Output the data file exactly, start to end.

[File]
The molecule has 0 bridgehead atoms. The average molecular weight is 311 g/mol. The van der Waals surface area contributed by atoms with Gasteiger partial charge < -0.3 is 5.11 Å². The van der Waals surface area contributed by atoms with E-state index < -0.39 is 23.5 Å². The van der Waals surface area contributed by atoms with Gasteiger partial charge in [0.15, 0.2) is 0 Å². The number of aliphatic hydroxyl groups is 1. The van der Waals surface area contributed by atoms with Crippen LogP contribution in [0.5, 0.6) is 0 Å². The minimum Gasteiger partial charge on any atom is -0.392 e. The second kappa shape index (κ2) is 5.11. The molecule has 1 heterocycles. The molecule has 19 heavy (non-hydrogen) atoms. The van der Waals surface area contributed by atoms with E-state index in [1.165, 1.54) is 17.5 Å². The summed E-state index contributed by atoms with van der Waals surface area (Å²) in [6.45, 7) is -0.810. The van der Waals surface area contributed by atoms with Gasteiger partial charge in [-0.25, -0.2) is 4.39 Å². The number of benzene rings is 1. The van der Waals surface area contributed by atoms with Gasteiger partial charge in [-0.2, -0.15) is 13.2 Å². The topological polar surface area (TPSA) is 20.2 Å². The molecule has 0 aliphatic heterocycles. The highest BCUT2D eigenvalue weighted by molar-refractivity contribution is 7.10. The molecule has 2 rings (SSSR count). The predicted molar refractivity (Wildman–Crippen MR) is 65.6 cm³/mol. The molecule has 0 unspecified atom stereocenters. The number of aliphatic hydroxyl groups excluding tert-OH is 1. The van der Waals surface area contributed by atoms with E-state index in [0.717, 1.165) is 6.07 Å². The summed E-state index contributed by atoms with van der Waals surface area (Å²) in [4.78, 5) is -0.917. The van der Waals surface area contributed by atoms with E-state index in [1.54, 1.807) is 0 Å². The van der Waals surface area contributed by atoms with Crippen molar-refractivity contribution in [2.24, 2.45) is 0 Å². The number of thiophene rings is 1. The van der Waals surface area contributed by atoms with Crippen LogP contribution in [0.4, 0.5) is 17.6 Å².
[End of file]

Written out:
The molecule has 0 bridgehead atoms. The average molecular weight is 311 g/mol. The van der Waals surface area contributed by atoms with Gasteiger partial charge < -0.3 is 5.11 Å². The van der Waals surface area contributed by atoms with E-state index < -0.39 is 23.5 Å². The van der Waals surface area contributed by atoms with Gasteiger partial charge in [0.15, 0.2) is 0 Å². The number of aliphatic hydroxyl groups is 1. The van der Waals surface area contributed by atoms with Crippen LogP contribution in [0.5, 0.6) is 0 Å². The minimum Gasteiger partial charge on any atom is -0.392 e. The second kappa shape index (κ2) is 5.11. The molecule has 1 heterocycles. The molecule has 19 heavy (non-hydrogen) atoms. The van der Waals surface area contributed by atoms with E-state index in [1.165, 1.54) is 17.5 Å². The summed E-state index contributed by atoms with van der Waals surface area (Å²) in [6.45, 7) is -0.810. The van der Waals surface area contributed by atoms with Gasteiger partial charge in [-0.25, -0.2) is 4.39 Å². The number of benzene rings is 1. The van der Waals surface area contributed by atoms with Gasteiger partial charge in [-0.2, -0.15) is 13.2 Å². The topological polar surface area (TPSA) is 20.2 Å². The molecule has 0 aliphatic heterocycles. The highest BCUT2D eigenvalue weighted by molar-refractivity contribution is 7.10. The molecule has 2 rings (SSSR count). The predicted molar refractivity (Wildman–Crippen MR) is 65.6 cm³/mol. The molecule has 0 unspecified atom stereocenters. The number of aliphatic hydroxyl groups excluding tert-OH is 1. The van der Waals surface area contributed by atoms with E-state index in [0.717, 1.165) is 6.07 Å². The summed E-state index contributed by atoms with van der Waals surface area (Å²) in [4.78, 5) is -0.917. The van der Waals surface area contributed by atoms with E-state index in [1.54, 1.807) is 0 Å². The van der Waals surface area contributed by atoms with Crippen molar-refractivity contribution in [2.24, 2.45) is 0 Å². The number of thiophene rings is 1. The van der Waals surface area contributed by atoms with Crippen LogP contribution in [0.4, 0.5) is 17.6 Å².